HELP MONITOR MAMMALS IN KENYA

HELP MONITOR MAMMALS in Kenya through The Mammals Atlas for Kenya (MAKE) project. The distribution of different mammal species in Kenya is not well known. Information about the existence of different species in many places in and outside protected areas is scattered in different publications, online databases and personal field notebooks. Hence there is need to consolidate this data into a single database and produce up to date distribution maps for different species of mammals. To do this the Mammalogy Section staff and other members of the Mammal Committee of Nature Kenya would like you to assist in the citizen science mapping of the distribution of mammal species in Kenya. You can do this by contributing the following information:
1. List of identified wild mammals of all species in places you visit (in and outside protected areas) while on a game drive or while birding in your village
2. Provide names of the places where you recorded the mammal species
3. Provide GPS coordinates, if you have them, for the places where you recorded the mammals. If you have no GPS go to Google play on your phone and download the Handy GPS (12MB) free location app and install it in your phone for coordinates of places you visit (https://play.google.com/store/apps/details?id=binaryearth.handygpsfree&hl=en)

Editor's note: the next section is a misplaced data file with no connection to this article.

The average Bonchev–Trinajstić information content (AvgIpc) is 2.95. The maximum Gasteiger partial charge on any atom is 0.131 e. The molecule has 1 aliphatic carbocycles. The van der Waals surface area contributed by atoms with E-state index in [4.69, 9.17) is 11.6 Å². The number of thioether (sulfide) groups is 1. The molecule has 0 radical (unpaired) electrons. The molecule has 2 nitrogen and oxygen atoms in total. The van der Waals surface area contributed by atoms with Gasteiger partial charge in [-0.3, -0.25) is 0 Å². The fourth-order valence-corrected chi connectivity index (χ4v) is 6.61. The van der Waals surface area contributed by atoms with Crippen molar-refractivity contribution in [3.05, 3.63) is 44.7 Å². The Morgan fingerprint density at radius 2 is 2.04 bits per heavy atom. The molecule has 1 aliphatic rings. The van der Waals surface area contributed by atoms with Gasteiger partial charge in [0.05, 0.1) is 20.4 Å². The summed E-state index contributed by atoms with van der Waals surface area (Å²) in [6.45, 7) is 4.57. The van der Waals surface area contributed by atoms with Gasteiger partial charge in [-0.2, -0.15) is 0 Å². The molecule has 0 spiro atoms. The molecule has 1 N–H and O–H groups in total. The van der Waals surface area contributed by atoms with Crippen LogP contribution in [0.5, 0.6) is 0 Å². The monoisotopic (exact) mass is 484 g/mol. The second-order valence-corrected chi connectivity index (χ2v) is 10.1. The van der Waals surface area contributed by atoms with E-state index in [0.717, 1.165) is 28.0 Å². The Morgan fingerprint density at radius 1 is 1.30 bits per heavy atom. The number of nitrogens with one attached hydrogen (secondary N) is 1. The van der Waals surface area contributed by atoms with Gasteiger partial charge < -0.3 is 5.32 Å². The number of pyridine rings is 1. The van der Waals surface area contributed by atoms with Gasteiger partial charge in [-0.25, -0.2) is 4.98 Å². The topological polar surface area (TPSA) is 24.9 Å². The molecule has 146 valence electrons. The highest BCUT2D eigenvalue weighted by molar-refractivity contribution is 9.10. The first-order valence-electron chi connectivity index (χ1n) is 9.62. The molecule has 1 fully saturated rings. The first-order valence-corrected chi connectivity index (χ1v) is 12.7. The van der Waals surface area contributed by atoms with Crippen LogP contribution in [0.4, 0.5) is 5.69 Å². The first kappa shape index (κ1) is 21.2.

4. If you cannot identify a particular mammal but have a photo, send the photo
For more enquiries about MAKE or on how to send mammal observations kindly contact Simon Musila (Email-surnbirds@gmail.com or smusila@museums.or.ke, Mobile-0727-0937373 or 0788-349227)
MAKE Project Opportunities: We are looking for volunteers to assist in compiling mammal species information from all protected areas in Kenya managed by Kenya Wildlife Service and Kenya Forest Service, as well as all private and community ranches. Volunteers are also needed to compile mammal species information scattered in existing publications on mammals from Kenya, either from online publications or in library journals and reports. More volunteers are needed to fundraise for the establishment of a mobile based online volunteer mammal sightings reporting tool for MAKE. If you are interested in participating in the MAKE project volunteer opportunities, please contact Simon Musila at surnbirds@gmail.com or phone 0727-093737 or 0788-349227.

Putting boots and more on the ground in Arabuko-Sokoke

Since its relaunch in 2016, Friends of Arabuko-Sokoke Forest, a Committee of Nature Kenya, has been putting ‘boots on the ground’ to support Kenya Forest Service and Kenya Wildlife Service to protect this treasured forest. This was further boosted when in 2017 FoASF received funding from the Minara and Oak foundations to train and employ 10 community scouts and carry out daily patrols to help heighten the security of the forest.
Through these patrols the Friends of Arabuko-Sokoke’s profile has been greatly increased and they are seen as one of the key protectors of the forest. Arrests have been made and snares and logs confiscated.
Apart from this vital work, Friends of Arabuko-Sokoke continue to create awareness of the forest amongst local and international communities and to support the local farming communities. Recently, with the assistance of African Fund for Endangered Wildlife (AFEW) FoASF has rented land for 17 local women and one man to plant cassava. AFEW also provided a solar drier and processor to help following the harvesting of the crop.